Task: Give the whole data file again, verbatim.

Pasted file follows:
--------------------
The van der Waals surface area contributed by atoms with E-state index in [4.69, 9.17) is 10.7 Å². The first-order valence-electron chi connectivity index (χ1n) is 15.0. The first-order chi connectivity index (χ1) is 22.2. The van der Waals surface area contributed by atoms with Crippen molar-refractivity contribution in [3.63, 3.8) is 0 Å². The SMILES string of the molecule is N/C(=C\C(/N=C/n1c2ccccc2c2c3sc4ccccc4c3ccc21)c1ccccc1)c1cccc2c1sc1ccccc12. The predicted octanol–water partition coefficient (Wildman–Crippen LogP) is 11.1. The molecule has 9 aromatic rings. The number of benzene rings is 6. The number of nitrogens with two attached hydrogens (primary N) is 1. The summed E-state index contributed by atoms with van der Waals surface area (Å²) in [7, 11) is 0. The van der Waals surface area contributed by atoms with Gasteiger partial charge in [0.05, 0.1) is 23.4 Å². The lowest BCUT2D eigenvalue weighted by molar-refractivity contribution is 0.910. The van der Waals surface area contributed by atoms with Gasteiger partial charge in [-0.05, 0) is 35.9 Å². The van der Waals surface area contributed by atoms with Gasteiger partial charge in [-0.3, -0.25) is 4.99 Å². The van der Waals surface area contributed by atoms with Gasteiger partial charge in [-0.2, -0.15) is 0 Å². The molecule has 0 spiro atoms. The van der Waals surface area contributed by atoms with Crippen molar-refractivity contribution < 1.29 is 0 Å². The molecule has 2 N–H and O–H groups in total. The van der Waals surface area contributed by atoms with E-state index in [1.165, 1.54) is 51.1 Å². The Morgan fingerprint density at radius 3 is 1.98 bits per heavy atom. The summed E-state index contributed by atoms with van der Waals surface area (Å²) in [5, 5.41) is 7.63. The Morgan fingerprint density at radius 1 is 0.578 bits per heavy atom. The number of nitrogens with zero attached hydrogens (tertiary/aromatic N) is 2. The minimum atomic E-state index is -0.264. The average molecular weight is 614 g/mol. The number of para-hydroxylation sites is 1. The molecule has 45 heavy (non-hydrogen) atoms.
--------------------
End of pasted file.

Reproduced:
The van der Waals surface area contributed by atoms with E-state index in [4.69, 9.17) is 10.7 Å². The first-order valence-electron chi connectivity index (χ1n) is 15.0. The first-order chi connectivity index (χ1) is 22.2. The van der Waals surface area contributed by atoms with Crippen molar-refractivity contribution in [3.63, 3.8) is 0 Å². The SMILES string of the molecule is N/C(=C\C(/N=C/n1c2ccccc2c2c3sc4ccccc4c3ccc21)c1ccccc1)c1cccc2c1sc1ccccc12. The predicted octanol–water partition coefficient (Wildman–Crippen LogP) is 11.1. The molecule has 9 aromatic rings. The number of benzene rings is 6. The number of nitrogens with two attached hydrogens (primary N) is 1. The summed E-state index contributed by atoms with van der Waals surface area (Å²) in [7, 11) is 0. The van der Waals surface area contributed by atoms with Gasteiger partial charge in [0.05, 0.1) is 23.4 Å². The lowest BCUT2D eigenvalue weighted by molar-refractivity contribution is 0.910. The van der Waals surface area contributed by atoms with Gasteiger partial charge in [-0.05, 0) is 35.9 Å². The van der Waals surface area contributed by atoms with Gasteiger partial charge in [-0.3, -0.25) is 4.99 Å². The van der Waals surface area contributed by atoms with Gasteiger partial charge in [-0.2, -0.15) is 0 Å². The molecule has 0 spiro atoms. The van der Waals surface area contributed by atoms with Crippen molar-refractivity contribution < 1.29 is 0 Å². The molecule has 2 N–H and O–H groups in total. The van der Waals surface area contributed by atoms with E-state index in [1.165, 1.54) is 51.1 Å². The Morgan fingerprint density at radius 3 is 1.98 bits per heavy atom. The summed E-state index contributed by atoms with van der Waals surface area (Å²) in [5, 5.41) is 7.63. The Morgan fingerprint density at radius 1 is 0.578 bits per heavy atom. The number of nitrogens with zero attached hydrogens (tertiary/aromatic N) is 2. The minimum atomic E-state index is -0.264. The average molecular weight is 614 g/mol. The number of para-hydroxylation sites is 1. The molecule has 45 heavy (non-hydrogen) atoms.